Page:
Opposing candidates for San Francisco’s upcoming mayoral election Jane Kim and Mark Leno have run an unusually amicable race, highlighted by their decision to endorse one another for the job earlier this month.
Since 2003, San Francisco has conducted its municipal elections through ranked choice voting (RCV) which allows voters to select up to three candidates of their choosing in order of preference. RCV is designed to increase voter participation and promote elections that encourage civility between candidates and prioritize issues as an alternative to conventional elections mired in personal attacks. However, according to a recent article by Russell Berman in The Atlantic, this is the first iteration of the electoral practice that has seen two competing candidates embrace each other amidst a contentious general election.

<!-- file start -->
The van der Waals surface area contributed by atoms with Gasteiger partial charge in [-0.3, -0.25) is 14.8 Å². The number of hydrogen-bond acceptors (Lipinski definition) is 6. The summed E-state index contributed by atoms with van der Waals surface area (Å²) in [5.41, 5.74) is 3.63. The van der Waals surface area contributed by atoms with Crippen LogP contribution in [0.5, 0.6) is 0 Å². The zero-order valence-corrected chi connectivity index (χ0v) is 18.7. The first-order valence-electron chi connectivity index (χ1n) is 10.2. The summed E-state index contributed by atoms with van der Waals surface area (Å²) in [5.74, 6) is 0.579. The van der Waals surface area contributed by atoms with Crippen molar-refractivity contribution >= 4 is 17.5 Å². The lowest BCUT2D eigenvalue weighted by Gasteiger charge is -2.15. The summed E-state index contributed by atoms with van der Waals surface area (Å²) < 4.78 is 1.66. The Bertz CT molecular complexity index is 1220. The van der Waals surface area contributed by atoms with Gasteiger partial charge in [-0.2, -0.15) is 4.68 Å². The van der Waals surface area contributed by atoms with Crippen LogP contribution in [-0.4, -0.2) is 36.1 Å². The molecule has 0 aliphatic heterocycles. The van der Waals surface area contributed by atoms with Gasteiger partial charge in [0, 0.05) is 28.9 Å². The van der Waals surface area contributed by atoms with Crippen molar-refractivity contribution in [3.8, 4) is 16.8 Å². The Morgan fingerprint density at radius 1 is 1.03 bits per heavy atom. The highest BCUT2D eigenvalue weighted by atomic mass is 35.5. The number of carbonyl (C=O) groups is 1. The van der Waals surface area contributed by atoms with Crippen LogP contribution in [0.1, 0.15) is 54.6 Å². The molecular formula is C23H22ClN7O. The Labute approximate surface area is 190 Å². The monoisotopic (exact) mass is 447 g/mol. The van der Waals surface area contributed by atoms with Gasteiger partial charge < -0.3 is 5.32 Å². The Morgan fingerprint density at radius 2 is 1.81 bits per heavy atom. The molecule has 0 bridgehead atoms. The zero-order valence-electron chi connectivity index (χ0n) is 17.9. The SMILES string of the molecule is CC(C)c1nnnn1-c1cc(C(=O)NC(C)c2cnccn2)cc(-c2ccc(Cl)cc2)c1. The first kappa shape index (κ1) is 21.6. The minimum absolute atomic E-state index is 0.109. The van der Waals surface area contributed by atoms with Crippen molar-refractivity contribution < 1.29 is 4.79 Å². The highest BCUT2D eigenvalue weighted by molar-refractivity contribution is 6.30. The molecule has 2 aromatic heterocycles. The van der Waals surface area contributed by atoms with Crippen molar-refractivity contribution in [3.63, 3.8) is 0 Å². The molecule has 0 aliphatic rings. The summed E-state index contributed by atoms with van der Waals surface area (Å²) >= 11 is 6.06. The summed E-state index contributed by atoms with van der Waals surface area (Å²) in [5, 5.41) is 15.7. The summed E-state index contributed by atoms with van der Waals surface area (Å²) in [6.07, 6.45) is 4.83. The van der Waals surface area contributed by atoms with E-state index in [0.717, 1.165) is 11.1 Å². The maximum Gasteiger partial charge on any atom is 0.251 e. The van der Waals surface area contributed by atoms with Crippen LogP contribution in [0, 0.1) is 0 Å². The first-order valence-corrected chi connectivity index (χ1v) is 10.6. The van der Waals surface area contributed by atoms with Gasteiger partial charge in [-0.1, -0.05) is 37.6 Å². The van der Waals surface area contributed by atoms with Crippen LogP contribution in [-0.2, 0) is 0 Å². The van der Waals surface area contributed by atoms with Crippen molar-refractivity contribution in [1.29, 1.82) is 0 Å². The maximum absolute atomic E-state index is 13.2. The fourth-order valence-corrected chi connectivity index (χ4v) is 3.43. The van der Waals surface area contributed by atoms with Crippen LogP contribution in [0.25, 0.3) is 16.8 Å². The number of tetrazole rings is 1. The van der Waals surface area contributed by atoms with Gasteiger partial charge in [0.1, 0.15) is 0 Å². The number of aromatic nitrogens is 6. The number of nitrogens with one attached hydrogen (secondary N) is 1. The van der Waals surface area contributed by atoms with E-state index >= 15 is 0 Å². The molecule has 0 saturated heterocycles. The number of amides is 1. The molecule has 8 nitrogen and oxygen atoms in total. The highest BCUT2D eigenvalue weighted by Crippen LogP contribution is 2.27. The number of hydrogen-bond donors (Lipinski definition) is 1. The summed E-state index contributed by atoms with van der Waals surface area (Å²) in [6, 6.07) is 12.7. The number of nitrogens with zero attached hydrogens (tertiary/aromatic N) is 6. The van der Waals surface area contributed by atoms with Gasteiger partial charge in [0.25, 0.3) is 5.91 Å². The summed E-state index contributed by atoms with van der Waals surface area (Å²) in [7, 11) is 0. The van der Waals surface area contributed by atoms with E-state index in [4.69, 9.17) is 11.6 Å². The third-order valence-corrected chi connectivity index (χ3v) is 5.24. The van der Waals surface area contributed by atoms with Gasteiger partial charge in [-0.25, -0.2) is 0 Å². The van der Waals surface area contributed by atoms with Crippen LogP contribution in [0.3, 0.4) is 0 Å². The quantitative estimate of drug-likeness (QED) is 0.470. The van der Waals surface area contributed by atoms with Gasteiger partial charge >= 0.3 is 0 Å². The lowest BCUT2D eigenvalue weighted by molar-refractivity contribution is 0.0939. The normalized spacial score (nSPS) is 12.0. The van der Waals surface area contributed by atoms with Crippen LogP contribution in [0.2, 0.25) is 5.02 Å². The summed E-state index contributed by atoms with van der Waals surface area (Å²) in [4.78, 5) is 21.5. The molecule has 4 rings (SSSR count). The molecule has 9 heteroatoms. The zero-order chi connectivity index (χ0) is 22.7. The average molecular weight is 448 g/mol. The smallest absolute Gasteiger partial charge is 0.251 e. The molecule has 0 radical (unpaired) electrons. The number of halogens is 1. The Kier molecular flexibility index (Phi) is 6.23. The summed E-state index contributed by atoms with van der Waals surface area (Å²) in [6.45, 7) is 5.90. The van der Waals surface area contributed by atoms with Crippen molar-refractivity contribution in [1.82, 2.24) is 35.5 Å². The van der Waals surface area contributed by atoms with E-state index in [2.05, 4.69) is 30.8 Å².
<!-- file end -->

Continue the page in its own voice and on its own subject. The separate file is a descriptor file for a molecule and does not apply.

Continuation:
Kim and Leno have welcomed the unique features of ranked choice by holding a joint press conference and unveiling a joint ad, offering one another merit-based praise and asking voters to support both candidates in the June 5 election.
Pedro Hernandez, deputy director of FairVote California and himself a San Francisco resident, was interviewed by Berman and commented on this display of campaign magnanimity.
“That kind of civility, instead of those two candidates knocking each other down,” he said, “was exactly what ranked choice was made to do.”